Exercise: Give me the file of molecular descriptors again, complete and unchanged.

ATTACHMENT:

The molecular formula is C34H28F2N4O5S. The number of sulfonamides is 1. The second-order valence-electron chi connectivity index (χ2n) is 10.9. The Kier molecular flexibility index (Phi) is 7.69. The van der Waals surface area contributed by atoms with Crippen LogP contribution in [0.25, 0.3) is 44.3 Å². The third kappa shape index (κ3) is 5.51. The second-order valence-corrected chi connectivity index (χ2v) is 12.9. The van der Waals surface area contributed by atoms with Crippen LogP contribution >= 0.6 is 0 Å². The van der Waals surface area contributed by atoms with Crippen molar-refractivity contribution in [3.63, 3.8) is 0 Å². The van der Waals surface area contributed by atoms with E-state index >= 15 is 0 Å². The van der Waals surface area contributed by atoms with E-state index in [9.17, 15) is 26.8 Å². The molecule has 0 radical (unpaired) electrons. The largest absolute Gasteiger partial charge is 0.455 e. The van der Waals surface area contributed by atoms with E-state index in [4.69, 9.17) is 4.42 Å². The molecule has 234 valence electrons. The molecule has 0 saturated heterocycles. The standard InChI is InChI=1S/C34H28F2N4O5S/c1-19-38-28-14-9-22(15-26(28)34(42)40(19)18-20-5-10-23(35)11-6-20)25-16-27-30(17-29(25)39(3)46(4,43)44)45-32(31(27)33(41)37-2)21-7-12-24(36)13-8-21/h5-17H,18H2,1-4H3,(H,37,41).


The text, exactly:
The molecular formula is C34H28F2N4O5S. The number of sulfonamides is 1. The second-order valence-electron chi connectivity index (χ2n) is 10.9. The Kier molecular flexibility index (Phi) is 7.69. The van der Waals surface area contributed by atoms with Crippen LogP contribution in [0.25, 0.3) is 44.3 Å². The third kappa shape index (κ3) is 5.51. The second-order valence-corrected chi connectivity index (χ2v) is 12.9. The van der Waals surface area contributed by atoms with Crippen LogP contribution >= 0.6 is 0 Å². The van der Waals surface area contributed by atoms with Crippen molar-refractivity contribution in [3.63, 3.8) is 0 Å². The van der Waals surface area contributed by atoms with E-state index >= 15 is 0 Å². The van der Waals surface area contributed by atoms with E-state index in [9.17, 15) is 26.8 Å². The molecule has 0 radical (unpaired) electrons. The largest absolute Gasteiger partial charge is 0.455 e. The van der Waals surface area contributed by atoms with E-state index in [4.69, 9.17) is 4.42 Å². The molecule has 234 valence electrons. The molecule has 0 saturated heterocycles. The standard InChI is InChI=1S/C34H28F2N4O5S/c1-19-38-28-14-9-22(15-26(28)34(42)40(19)18-20-5-10-23(35)11-6-20)25-16-27-30(17-29(25)39(3)46(4,43)44)45-32(31(27)33(41)37-2)21-7-12-24(36)13-8-21/h5-17H,18H2,1-4H3,(H,37,41).